What the Israel lobby teaches us is how much can be achieved by focused participation in the political process in its widest sense; voting, lobbying, donating, writing and speaking. I have no complaints about anyone campaigning within the law to have the American or indeed the British government support Israel. My complaint is with British Muslims who often say that they are powerless in this country, but fail to learn from the Israel lobby and apply the same levels of organisation and dedication themselves.
I believe there are many areas where British Muslims let themselves down:
Voter registration - every British Muslim who is entitled to be on the electoral roll needs to ensure that they are registered. Britain as a whole does not achieve 100% enrolment; my guess (in the absence of research) would be that Muslim enrolment is no better than average for the population as a whole and probably worse.
Actual voting - voter turnout rates generally have been falling over time and are particularly low amongst younger people. Again I suspect that Muslims have a lower turnout rate than the average. Conversely, I would expect passionate supporters of Israel to have an almost 100% voter turnout rate.
Membership of political parties - membership of political parties is currently quite low in Britain. This gives disproportionate influence to those who actually do join a party and take part in its affairs. I believe that Muslims are underrepresented compared to their population. If they care about how Britain is run their goal should be to be overrepresented. Just consider what an impact it would have if a hundred thousand Muslims joined each of the three main parties!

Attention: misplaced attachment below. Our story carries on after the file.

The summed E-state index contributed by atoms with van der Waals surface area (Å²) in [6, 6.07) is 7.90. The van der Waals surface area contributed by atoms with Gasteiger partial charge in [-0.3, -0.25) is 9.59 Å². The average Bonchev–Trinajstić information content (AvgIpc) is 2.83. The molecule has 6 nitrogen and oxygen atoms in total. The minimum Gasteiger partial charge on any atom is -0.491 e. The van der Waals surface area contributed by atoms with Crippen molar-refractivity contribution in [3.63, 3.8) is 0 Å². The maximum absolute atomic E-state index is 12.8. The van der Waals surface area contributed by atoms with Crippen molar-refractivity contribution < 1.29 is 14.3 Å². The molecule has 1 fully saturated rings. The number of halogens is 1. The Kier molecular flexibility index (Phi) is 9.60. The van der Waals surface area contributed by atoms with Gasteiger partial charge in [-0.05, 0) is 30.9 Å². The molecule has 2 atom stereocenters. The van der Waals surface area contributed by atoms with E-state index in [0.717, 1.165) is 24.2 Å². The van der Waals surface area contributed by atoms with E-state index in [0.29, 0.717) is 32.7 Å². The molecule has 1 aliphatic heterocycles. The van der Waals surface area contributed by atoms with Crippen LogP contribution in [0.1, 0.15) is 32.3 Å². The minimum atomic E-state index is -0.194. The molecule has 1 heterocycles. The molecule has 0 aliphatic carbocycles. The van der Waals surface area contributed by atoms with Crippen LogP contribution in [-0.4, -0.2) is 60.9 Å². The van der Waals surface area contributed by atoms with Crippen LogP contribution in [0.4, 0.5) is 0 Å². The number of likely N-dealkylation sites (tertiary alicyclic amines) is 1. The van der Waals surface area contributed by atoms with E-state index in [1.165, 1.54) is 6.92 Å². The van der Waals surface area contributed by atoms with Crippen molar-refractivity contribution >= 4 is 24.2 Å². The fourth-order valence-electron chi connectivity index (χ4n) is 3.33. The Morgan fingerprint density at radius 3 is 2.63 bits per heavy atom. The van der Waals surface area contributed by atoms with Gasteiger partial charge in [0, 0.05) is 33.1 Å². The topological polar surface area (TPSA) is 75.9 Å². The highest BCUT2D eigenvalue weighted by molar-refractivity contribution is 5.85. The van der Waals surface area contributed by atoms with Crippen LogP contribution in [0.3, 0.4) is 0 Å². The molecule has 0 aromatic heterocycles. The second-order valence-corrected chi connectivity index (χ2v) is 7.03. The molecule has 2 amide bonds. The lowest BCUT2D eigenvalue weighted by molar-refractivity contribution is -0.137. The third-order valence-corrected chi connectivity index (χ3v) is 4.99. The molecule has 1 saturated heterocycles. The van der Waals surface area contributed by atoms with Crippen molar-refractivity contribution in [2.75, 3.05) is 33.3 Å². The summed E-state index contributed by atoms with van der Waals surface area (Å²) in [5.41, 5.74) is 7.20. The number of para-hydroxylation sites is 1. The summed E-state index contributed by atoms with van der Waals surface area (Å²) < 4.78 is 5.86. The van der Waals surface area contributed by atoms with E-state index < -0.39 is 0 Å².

Political donations - Give money to political parties and support political parties with practical measures like delivering leaflets.
Overall, people who live in a democracy but refuse to participate in politics, perhaps not even bothering to vote, have no grounds for complaining if their country follows policies that they do not like.
It's up to you
A few months ago I had a conversation with a highly educated middle-class British Muslim about the need for political engagement. He strongly agreed that Muslims need to get involved in British political life. However when I asked him if he himself was a member of any political party, he looked rather embarrassed and then confessed that he wasn't!